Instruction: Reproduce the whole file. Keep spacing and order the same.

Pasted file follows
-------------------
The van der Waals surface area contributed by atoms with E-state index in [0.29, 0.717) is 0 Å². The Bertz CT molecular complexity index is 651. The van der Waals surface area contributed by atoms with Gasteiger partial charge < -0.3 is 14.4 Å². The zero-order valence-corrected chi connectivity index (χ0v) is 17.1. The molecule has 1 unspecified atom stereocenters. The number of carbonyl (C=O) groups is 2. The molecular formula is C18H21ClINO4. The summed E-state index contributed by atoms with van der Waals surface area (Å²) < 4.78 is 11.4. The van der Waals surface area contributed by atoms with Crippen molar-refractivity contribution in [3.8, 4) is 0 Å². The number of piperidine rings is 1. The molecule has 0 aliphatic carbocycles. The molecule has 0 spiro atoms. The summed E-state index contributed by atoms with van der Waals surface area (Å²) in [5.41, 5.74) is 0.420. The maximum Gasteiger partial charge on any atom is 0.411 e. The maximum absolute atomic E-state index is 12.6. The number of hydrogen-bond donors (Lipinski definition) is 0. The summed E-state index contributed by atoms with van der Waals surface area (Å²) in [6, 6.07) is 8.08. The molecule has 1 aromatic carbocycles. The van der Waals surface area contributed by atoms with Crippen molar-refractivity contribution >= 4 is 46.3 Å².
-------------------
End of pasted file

The van der Waals surface area contributed by atoms with E-state index in [0.29, 0.717) is 0 Å². The Bertz CT molecular complexity index is 651. The van der Waals surface area contributed by atoms with Gasteiger partial charge < -0.3 is 14.4 Å². The zero-order valence-corrected chi connectivity index (χ0v) is 17.1. The molecule has 1 unspecified atom stereocenters. The number of carbonyl (C=O) groups is 2. The molecular formula is C18H21ClINO4. The summed E-state index contributed by atoms with van der Waals surface area (Å²) < 4.78 is 11.4. The van der Waals surface area contributed by atoms with Crippen molar-refractivity contribution in [3.8, 4) is 0 Å². The number of piperidine rings is 1. The molecule has 0 aliphatic carbocycles. The molecule has 0 spiro atoms. The summed E-state index contributed by atoms with van der Waals surface area (Å²) in [5.41, 5.74) is 0.420. The maximum Gasteiger partial charge on any atom is 0.411 e. The maximum absolute atomic E-state index is 12.6. The number of hydrogen-bond donors (Lipinski definition) is 0. The summed E-state index contributed by atoms with van der Waals surface area (Å²) in [6, 6.07) is 8.08. The molecule has 1 aromatic carbocycles. The van der Waals surface area contributed by atoms with Crippen molar-refractivity contribution >= 4 is 46.3 Å².